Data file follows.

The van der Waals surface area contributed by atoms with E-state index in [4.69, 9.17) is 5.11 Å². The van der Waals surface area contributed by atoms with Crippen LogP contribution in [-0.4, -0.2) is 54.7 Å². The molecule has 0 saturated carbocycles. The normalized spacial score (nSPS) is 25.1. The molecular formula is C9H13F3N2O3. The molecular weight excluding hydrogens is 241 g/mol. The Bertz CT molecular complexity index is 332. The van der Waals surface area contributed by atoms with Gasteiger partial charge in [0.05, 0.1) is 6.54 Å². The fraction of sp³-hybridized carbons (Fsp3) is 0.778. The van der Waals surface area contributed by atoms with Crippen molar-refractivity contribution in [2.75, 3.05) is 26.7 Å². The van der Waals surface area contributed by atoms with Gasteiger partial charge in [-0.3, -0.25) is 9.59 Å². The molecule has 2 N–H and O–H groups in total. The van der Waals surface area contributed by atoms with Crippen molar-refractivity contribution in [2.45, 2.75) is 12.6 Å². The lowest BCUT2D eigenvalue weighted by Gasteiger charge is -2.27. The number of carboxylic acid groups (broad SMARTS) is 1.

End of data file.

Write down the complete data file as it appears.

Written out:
The van der Waals surface area contributed by atoms with E-state index in [4.69, 9.17) is 5.11 Å². The van der Waals surface area contributed by atoms with Crippen LogP contribution in [-0.4, -0.2) is 54.7 Å². The molecule has 0 saturated carbocycles. The normalized spacial score (nSPS) is 25.1. The molecular formula is C9H13F3N2O3. The molecular weight excluding hydrogens is 241 g/mol. The Bertz CT molecular complexity index is 332. The van der Waals surface area contributed by atoms with Gasteiger partial charge in [0.05, 0.1) is 6.54 Å². The fraction of sp³-hybridized carbons (Fsp3) is 0.778. The van der Waals surface area contributed by atoms with Crippen molar-refractivity contribution in [2.75, 3.05) is 26.7 Å². The van der Waals surface area contributed by atoms with Gasteiger partial charge in [-0.3, -0.25) is 9.59 Å². The molecule has 2 N–H and O–H groups in total. The van der Waals surface area contributed by atoms with Crippen molar-refractivity contribution in [2.45, 2.75) is 12.6 Å². The lowest BCUT2D eigenvalue weighted by Gasteiger charge is -2.27. The number of carboxylic acid groups (broad SMARTS) is 1.